Events

April 25, 2014 to May 10, 2014
Professional Trainings
Christa Turksma
CARE: Improving Classroom Learning Environments by Cultivating Awareness and Resilience in Education (CARE)
Fridays (4/25 and 5/9) from 5 - 8:30p and Saturdays (4/26 and 5/10) from 8:30a - 3:30p  »  CCFW

Registration is required. Please register here.

Course consists of two half-day training sessions, two full-day training sessions, and a follow-up (TBD, Mid-June). 

CARE (Cultivating Awareness and Resilience in Education) is a research based professional development program.  It was developed at the Garrison Institute by Patricia (Tish) Jennings, Associate Professor of Elementary Education at the Curry School of Education, VA, Richard C Brown, an educator  and  founder of the Contemplative Education Department at Naropa  University and Christa Turksma, a clinical psychologist and former elementary school principal.

Care is designed to teach teachers stress reducing techniques and ways to better understand and manage their emotions so they can create and maintain supportive learning environments, reduce burnout and attrition, and build strong relationships with their students to promote positive academic and behavioral outcomes.

Watch "Why CARE for Teachers Matters."

July 11, 2014 to July 13, 2014
Professional Trainings
Robert Roeser, Ph.D. and Margaret Cullen, LMFT
Science and Practice of Compassion
July 11 from 4PM - 6PM, July 12 from 10AM - 4PM, July 13 from 10AM - 3PM  »  CCFW

Registration coming soon!

The purpose of this 2.5 day, science and practice retreat is to introduce participants to the science and practice of compassion.  Compassion, defined simply as the capacity to feel, and wish to relieve, the suffering of others, is increasingly important in our society where high levels of personal and interpersonal stress exist, and also across the globe as we become a more interconnected and interdependent species coping with large scale problems like climate change, global inequality, and population growth.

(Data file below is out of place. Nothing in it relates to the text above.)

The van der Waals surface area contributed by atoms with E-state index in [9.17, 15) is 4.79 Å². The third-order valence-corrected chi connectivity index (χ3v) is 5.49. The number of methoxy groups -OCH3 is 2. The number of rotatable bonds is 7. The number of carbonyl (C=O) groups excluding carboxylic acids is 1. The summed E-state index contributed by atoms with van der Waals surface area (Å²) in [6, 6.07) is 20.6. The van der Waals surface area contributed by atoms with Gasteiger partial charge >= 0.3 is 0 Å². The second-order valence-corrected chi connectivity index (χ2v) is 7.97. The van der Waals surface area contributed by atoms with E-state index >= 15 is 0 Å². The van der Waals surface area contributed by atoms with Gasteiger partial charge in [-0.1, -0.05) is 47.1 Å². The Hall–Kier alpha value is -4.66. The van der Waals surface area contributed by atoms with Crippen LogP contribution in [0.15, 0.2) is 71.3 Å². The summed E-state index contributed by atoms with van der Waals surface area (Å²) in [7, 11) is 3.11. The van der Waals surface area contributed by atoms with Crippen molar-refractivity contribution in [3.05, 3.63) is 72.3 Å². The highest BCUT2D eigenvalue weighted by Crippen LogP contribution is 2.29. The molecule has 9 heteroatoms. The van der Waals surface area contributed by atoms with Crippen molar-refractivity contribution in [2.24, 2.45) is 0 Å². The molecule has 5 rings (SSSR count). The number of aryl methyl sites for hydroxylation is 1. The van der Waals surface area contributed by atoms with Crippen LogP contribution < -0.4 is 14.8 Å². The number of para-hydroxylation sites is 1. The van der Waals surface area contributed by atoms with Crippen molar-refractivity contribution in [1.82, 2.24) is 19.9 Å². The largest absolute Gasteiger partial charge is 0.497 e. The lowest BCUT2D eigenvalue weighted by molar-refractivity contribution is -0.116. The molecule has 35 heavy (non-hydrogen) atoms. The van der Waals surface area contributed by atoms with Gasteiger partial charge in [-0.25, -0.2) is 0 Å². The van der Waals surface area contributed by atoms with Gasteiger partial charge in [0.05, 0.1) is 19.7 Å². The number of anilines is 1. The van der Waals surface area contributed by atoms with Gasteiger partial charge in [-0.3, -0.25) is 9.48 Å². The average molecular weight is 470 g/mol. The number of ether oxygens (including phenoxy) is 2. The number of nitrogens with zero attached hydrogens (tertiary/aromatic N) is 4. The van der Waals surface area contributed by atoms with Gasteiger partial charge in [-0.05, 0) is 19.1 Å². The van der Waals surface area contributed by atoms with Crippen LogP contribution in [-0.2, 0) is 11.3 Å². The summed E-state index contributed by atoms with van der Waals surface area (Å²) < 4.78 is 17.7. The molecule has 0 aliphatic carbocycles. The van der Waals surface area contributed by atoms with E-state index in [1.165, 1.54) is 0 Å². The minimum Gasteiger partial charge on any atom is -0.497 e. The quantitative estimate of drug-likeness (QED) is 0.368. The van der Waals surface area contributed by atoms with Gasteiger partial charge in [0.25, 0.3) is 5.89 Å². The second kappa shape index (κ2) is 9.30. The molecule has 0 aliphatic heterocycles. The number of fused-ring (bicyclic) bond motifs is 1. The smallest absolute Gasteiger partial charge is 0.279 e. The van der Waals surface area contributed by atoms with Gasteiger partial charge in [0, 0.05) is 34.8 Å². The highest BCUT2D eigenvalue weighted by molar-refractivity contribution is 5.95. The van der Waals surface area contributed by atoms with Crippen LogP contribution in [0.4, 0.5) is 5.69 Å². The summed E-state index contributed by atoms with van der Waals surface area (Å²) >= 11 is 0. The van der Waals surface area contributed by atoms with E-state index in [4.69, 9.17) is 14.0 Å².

Robert W. Roeser is a Professor of Psychology and Human Development in the Department of Psychology at Portland State University in Portland, Oregon. He received his Ph.D. from the Combined Program in Education and Psychology at the University of Michigan (1996) and holds master's degrees in religion and psychology, developmental psychology and clinical social work. In 2005 he was a United States Fulbright Scholar in India, from 1999-2004 he was a William T. Grant Faculty Scholar, and from 2006 to 2010 served as the Senior Program Coordinator for the Mind and Life Institute (Boulder, CO).

Dr. Roeser's research focuses on the developmental effects of schooling on student identity development, motivation, wellbeing and learning across childhood, adolescence, and emerging adulthood. He is also interested in the professional development of teachers, especially with regard to their developmental knowledge of students and professional dispositions such as mindfulness and compassion for self and others.

Currently, Dr. Roeser's Culture and Contemplation in Education Lab (CaCiEL) at Portland State University (Portland, OR) is devoted to the study of the putative effects of mindfulness and compassion training for teachers, parents and students with regard to health and wellbeing, teaching and learning, and ethical development. Can such trainings be viable and effective means of cultivating the skills and dispositions teachers and students need to thrive and flourish in the 21st Century – a healthy body, a calm and clear mind, and a kind and good heart?

Margaret Cullen is a Licensed Marriage and Family Therapist and a Certified Mindfulness-Based Stress Reduction Teacher.  She has also trained with Zindel Segal in Mindfulness-Based Cognitive Therapy and in MB Eat with Jean Kristeller. For fifteen years she has been teaching and pioneering mindfulness programs in a variety of settings including cancer support, HIV support, physician groups, executive groups, obesity and Kaiser patients.  For six years she has been involved in teaching and writing curricula for several research programs at UCSF including "Cultivating Emotional Balance" designed for teachers and "Craving and Lifestyle Management with Meditation" for overweight women.  In 2008 she launched a mindfulness-based emotional balance program for teachers and school administrators in Denver, Boulder, Ann Arbor and Vancouver, B.C. She has also been a facilitator of support groups for cancer patients and their loved ones for twenty years at The Cancer Support Community and is currently a senior teacher at the Center for Compassion at Stanford.  A meditation practitioner for nearly thirty years, she is a frequent contributor to "Inquiring Mind".